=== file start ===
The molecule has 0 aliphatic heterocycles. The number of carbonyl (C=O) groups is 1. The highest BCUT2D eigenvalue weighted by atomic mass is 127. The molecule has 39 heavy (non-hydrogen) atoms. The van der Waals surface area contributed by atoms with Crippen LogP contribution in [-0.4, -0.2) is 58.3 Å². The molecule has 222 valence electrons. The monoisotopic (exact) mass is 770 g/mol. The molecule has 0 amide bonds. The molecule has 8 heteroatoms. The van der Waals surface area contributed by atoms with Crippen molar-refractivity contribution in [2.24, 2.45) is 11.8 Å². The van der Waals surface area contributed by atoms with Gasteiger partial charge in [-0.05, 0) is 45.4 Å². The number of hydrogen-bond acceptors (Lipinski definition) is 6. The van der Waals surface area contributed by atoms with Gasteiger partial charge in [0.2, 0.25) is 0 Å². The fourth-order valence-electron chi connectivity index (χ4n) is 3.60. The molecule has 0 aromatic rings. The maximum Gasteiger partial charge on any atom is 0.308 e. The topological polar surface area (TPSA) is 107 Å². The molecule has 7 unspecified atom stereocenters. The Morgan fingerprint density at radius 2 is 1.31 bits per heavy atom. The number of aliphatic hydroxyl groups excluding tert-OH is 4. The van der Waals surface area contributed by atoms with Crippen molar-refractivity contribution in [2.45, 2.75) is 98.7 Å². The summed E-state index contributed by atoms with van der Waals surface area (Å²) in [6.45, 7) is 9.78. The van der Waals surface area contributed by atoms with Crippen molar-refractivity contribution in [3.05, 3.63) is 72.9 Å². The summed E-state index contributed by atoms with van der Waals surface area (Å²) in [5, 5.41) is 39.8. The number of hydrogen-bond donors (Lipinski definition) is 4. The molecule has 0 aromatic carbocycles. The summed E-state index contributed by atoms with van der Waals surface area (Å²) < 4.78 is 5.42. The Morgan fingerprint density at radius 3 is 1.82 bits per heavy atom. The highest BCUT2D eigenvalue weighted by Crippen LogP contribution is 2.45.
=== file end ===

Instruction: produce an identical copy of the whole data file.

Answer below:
The molecule has 0 aliphatic heterocycles. The number of carbonyl (C=O) groups is 1. The highest BCUT2D eigenvalue weighted by atomic mass is 127. The molecule has 39 heavy (non-hydrogen) atoms. The van der Waals surface area contributed by atoms with Crippen LogP contribution in [-0.4, -0.2) is 58.3 Å². The molecule has 222 valence electrons. The monoisotopic (exact) mass is 770 g/mol. The molecule has 0 amide bonds. The molecule has 8 heteroatoms. The van der Waals surface area contributed by atoms with Crippen molar-refractivity contribution in [2.24, 2.45) is 11.8 Å². The van der Waals surface area contributed by atoms with Gasteiger partial charge in [-0.05, 0) is 45.4 Å². The number of hydrogen-bond acceptors (Lipinski definition) is 6. The van der Waals surface area contributed by atoms with Gasteiger partial charge in [0.2, 0.25) is 0 Å². The fourth-order valence-electron chi connectivity index (χ4n) is 3.60. The molecule has 0 aromatic rings. The maximum Gasteiger partial charge on any atom is 0.308 e. The topological polar surface area (TPSA) is 107 Å². The molecule has 7 unspecified atom stereocenters. The Morgan fingerprint density at radius 2 is 1.31 bits per heavy atom. The number of aliphatic hydroxyl groups excluding tert-OH is 4. The van der Waals surface area contributed by atoms with Crippen molar-refractivity contribution in [2.45, 2.75) is 98.7 Å². The summed E-state index contributed by atoms with van der Waals surface area (Å²) in [6.45, 7) is 9.78. The van der Waals surface area contributed by atoms with Crippen molar-refractivity contribution in [3.05, 3.63) is 72.9 Å². The summed E-state index contributed by atoms with van der Waals surface area (Å²) in [5, 5.41) is 39.8. The number of hydrogen-bond donors (Lipinski definition) is 4. The molecule has 0 aromatic carbocycles. The summed E-state index contributed by atoms with van der Waals surface area (Å²) < 4.78 is 5.42. The Morgan fingerprint density at radius 3 is 1.82 bits per heavy atom. The highest BCUT2D eigenvalue weighted by Crippen LogP contribution is 2.45.